Viridian5
Oct 25, 2017 rated it really liked it
So much New York City history I didn't know, about its seedy side and a lot of it about the thousands of ways you could die in it. It's amazing anyone survived. Riots and fires and gang wars and doctored alcohol and race riots and robberies and tons of poor people warehoused in truly horrible buildings and conditions. People who thought the 1970s was a rough time in NYC have no idea. Also, so many very colorfully named people.

My edition has an afterword by the author written about a decade afte
...more
Hilton King
Mar 17, 2018 rated it it was amazing  ·  review of another edition
People of my generation are always down on transcends and millennials. But if we lived in the times described in this book we would have all been massacred.

Great book. And if you don't think you'll like it, if you're from New York and in your late 40's early 50's at least read the afterward which describes the city in the time we were born into it.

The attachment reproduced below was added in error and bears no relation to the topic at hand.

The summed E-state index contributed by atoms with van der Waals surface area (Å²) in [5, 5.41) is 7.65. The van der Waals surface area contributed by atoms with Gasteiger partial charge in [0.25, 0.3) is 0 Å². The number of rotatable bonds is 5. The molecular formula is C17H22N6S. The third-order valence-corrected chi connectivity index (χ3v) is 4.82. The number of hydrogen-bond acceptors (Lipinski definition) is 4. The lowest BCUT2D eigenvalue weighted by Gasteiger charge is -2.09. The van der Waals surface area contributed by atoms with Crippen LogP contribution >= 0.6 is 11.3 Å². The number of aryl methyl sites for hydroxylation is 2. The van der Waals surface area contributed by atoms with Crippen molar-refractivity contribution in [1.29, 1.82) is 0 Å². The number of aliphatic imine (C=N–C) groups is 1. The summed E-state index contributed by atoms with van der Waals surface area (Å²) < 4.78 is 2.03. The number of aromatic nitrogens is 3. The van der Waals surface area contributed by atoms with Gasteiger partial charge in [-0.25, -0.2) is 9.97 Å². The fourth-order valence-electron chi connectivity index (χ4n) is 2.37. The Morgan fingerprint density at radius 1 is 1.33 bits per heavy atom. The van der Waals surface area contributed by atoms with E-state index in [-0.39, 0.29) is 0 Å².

Kirsten T
Apr 11, 2018 rated it it was amazing
Five stars as a fun and readable book (which is how this was written), but three or four stars as a history. Because it's divided topically the chronology is confusing, and the citations are minimal so this would be difficult to use as a source. Reading it inspired me to re-watch Gangs of New York, which is a terrible movie, and I really should dock it a star for that too but I won't.
Lance
Oct 22, 2018 rated it it was amazing
The language and detail in this book are the best of journalistic rigor and artistic virtuosity. Sante writes as if he were there and saw it all himself, lived through it, the dirt, the dark, the daring and darlings that made me see NYC for the first time as a gem, albeit dusty and faulty, of a city.
Jennifer
May 19, 2018 rated it it was amazing
Loved this book, makes me hungry for more about this era (1890-1920 New York). Makes me want to go walk these streets.
Erica
Jun 12, 2018 rated it it was amazing
Shelves: american-history
A classic that retains its vivacity and fresh detail. Love this book for the light it sheds on 19th century Manhattan in all its seedy glory.